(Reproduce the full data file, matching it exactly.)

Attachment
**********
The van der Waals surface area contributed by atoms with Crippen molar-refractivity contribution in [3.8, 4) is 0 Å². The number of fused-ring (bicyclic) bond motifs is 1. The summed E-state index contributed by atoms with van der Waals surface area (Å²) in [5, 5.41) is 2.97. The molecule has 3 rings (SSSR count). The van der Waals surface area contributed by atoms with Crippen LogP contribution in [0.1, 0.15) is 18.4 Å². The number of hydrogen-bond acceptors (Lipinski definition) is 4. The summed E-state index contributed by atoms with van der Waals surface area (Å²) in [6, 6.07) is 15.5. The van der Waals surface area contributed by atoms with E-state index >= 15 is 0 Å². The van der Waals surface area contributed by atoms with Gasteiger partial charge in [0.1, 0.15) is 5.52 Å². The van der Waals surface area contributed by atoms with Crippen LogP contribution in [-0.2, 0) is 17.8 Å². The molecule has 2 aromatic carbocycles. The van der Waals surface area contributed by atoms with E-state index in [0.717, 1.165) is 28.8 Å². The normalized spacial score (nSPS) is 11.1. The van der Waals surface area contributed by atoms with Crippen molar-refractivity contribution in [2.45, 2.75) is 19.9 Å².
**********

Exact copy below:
The van der Waals surface area contributed by atoms with Crippen molar-refractivity contribution in [3.8, 4) is 0 Å². The number of fused-ring (bicyclic) bond motifs is 1. The summed E-state index contributed by atoms with van der Waals surface area (Å²) in [5, 5.41) is 2.97. The molecule has 3 rings (SSSR count). The van der Waals surface area contributed by atoms with Crippen LogP contribution in [0.1, 0.15) is 18.4 Å². The number of hydrogen-bond acceptors (Lipinski definition) is 4. The summed E-state index contributed by atoms with van der Waals surface area (Å²) in [6, 6.07) is 15.5. The van der Waals surface area contributed by atoms with E-state index >= 15 is 0 Å². The van der Waals surface area contributed by atoms with Gasteiger partial charge in [0.1, 0.15) is 5.52 Å². The van der Waals surface area contributed by atoms with Crippen LogP contribution in [-0.2, 0) is 17.8 Å². The molecule has 2 aromatic carbocycles. The van der Waals surface area contributed by atoms with E-state index in [0.717, 1.165) is 28.8 Å². The normalized spacial score (nSPS) is 11.1. The van der Waals surface area contributed by atoms with Crippen molar-refractivity contribution in [2.45, 2.75) is 19.9 Å².